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CIOs receive low marks on IT reform report card

Kenneth Corbin | Nov. 11, 2015
Nearly a year after the sweeping FITARA overhaul took effect, agencies continue to struggle in areas like risk reporting and data center consolidation, but lawmakers acknowledge IT reform is a work in progress.

But it cuts both ways. Powner is far less generous in his assessment of how CIOs have been reporting moderate- or high-risk IT projects to the online dashboard that tracks government spending on technology.

By their latest self-evaluations, government CIOs identified just 160 major IT projects that were at risk of running behind schedule, over budget, or were otherwise imperiled. Agencies rated 76 percent of their IT projects low-risk, a rosy assessment that Powner says belies the actual state of affairs.

"These totals are nowhere near reality given the troubled IT acquisitions of the old, antiquated legacy systems the government has," he says. "CIOs need to be more transparent and accurate in this area, and our ongoing work will show that many of these CIO ratings are not acknowledging risk appropriately."

Lawmakers were generally sympathetic to the challenges that agency tech leaders face in remaking their IT operations. Even if initiatives like data-center consolidation are happening more slowly than they would like, committee members acknowledge that the report card they issued is only a preliminary evaluation, explaining they envision it as a prompt that will spur agencies to action.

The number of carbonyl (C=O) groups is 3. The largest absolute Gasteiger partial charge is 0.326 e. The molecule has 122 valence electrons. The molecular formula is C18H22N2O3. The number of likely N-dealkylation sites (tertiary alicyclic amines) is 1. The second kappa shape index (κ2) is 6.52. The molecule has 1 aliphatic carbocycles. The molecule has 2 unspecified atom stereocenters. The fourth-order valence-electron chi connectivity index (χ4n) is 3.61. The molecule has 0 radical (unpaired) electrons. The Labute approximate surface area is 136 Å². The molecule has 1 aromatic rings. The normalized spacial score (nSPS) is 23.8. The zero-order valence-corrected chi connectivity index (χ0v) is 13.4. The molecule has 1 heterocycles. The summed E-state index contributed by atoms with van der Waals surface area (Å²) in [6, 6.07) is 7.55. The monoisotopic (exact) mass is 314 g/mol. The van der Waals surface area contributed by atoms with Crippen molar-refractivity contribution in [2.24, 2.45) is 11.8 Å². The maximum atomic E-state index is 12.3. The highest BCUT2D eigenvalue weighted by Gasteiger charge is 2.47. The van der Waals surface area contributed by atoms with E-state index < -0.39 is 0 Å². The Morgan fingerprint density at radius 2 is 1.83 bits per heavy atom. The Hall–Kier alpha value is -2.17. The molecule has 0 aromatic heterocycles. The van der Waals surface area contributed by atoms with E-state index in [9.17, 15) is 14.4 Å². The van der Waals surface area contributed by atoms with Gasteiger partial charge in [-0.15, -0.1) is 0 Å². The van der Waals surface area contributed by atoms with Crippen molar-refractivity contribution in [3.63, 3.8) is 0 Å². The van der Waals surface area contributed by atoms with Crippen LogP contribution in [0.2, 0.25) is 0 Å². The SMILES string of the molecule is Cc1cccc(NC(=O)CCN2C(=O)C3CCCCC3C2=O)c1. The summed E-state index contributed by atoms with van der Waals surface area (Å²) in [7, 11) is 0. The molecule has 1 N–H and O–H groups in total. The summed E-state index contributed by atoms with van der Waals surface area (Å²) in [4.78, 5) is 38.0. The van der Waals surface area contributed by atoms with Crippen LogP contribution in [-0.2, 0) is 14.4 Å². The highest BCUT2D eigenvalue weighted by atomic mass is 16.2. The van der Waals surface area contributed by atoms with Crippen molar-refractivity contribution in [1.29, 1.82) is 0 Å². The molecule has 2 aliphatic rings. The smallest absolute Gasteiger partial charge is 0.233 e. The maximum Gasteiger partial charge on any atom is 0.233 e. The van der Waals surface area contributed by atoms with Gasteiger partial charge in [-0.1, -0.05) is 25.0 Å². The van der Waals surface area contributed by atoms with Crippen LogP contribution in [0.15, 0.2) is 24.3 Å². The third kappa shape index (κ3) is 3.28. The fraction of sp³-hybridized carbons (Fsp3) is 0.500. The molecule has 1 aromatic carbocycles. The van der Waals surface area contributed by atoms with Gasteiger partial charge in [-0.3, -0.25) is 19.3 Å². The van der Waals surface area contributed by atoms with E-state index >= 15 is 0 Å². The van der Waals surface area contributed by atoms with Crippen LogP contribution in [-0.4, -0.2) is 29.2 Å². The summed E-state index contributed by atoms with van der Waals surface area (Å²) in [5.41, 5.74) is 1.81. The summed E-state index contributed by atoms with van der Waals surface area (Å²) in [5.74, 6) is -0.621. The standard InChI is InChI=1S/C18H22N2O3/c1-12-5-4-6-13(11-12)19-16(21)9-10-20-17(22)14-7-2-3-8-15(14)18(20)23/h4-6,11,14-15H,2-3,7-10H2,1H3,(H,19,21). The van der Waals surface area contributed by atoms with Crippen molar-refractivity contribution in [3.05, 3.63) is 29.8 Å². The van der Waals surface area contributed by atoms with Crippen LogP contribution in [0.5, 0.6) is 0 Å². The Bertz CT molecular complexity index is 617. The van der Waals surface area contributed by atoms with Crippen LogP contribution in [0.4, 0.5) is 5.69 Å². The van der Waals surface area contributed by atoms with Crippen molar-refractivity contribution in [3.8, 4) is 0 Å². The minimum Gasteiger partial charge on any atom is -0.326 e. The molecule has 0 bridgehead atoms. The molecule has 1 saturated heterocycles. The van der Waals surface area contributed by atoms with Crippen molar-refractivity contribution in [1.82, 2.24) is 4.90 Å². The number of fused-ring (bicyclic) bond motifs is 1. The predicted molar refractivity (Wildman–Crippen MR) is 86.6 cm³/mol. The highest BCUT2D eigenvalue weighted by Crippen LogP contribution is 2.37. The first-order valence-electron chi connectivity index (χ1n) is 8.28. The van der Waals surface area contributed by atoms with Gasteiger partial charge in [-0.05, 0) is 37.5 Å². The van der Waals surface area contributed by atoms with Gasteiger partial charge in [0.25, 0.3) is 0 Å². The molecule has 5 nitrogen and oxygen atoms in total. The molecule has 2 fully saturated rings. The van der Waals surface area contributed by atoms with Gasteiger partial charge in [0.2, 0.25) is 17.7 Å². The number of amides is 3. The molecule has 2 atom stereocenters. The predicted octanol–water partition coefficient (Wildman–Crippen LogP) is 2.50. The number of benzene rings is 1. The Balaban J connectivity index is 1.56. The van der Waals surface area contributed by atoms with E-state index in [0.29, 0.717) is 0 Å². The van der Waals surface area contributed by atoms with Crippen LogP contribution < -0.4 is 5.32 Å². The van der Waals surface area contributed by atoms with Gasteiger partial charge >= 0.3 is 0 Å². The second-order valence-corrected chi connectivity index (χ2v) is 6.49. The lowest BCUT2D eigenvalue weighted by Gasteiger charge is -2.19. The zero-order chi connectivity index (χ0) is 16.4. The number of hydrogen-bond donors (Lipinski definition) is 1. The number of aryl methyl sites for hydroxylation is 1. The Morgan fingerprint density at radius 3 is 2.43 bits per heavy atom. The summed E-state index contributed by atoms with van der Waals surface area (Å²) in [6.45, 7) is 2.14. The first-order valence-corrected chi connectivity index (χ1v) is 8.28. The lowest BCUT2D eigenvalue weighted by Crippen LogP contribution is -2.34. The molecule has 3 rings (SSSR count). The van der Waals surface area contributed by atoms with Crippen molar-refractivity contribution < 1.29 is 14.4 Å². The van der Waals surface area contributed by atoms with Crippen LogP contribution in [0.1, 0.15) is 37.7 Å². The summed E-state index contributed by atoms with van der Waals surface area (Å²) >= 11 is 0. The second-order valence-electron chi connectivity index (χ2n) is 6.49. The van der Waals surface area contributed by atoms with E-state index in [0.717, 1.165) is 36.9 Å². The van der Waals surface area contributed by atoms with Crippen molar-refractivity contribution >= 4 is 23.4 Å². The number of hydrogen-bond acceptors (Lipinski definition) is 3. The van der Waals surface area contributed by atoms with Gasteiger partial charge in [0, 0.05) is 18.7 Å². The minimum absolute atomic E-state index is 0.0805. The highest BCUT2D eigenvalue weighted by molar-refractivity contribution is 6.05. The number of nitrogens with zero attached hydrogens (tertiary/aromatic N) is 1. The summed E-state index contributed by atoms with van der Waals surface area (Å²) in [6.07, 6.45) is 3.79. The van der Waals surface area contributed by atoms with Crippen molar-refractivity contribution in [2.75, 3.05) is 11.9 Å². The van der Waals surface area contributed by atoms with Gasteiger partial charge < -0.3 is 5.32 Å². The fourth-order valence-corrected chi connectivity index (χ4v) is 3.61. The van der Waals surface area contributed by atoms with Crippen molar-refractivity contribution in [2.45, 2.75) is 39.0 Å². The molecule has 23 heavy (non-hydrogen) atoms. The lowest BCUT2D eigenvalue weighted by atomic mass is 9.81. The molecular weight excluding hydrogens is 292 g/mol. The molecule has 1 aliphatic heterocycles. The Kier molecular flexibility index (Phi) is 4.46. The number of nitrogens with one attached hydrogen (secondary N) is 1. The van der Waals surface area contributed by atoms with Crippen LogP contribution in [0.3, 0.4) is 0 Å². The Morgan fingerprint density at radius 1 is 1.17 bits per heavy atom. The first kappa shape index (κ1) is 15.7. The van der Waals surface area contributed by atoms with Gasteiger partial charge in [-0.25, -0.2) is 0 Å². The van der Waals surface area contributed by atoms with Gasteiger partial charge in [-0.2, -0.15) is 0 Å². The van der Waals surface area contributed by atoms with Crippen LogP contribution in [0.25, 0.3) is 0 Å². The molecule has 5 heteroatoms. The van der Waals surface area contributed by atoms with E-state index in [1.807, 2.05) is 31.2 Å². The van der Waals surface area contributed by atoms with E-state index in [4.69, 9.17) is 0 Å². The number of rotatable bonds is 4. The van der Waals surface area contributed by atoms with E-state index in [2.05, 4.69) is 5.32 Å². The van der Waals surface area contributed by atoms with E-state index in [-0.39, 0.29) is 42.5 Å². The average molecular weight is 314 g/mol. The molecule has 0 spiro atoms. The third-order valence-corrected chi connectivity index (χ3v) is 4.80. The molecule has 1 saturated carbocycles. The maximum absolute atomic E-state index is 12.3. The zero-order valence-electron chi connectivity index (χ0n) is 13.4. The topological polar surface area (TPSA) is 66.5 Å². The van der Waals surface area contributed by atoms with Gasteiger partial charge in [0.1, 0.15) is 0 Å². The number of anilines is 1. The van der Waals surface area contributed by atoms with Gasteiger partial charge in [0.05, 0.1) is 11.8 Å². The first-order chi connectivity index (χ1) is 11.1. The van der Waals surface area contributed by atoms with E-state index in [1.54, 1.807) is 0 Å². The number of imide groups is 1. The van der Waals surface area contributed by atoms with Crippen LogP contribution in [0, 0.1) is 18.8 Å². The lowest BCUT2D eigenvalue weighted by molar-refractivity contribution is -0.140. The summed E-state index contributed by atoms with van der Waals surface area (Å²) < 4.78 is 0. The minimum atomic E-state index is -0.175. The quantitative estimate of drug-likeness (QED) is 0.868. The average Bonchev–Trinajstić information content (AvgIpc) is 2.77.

"This scorecard is not intended to be a juridical, prescriptive exercise. It should not be considered a scarlet letter on the back of a federal agency," says Rep. Gerry Connolly (D-Va.), one of the authors of FITARA.

"It is," he says, "an initial assessment, a point-in-time snapshot, much like the quarterly report card one might get from the university or at a school. The intent isn't to punish or stigmatize -- it is in fact to exhort and urge agencies to seize this opportunity and use the scorecard as a management tool to better guide decision making and investments within the agency."

"To me the real measure will be six months or a year from now, did we really move the needle on these things?" says U.S. CIO Tony Scott.

Hurd concurs, and closed the hearing with a warning to the federal CIO community: "If we're not seeing movement, I think these conversations are going to grow a little bit more uncomfortable."

 

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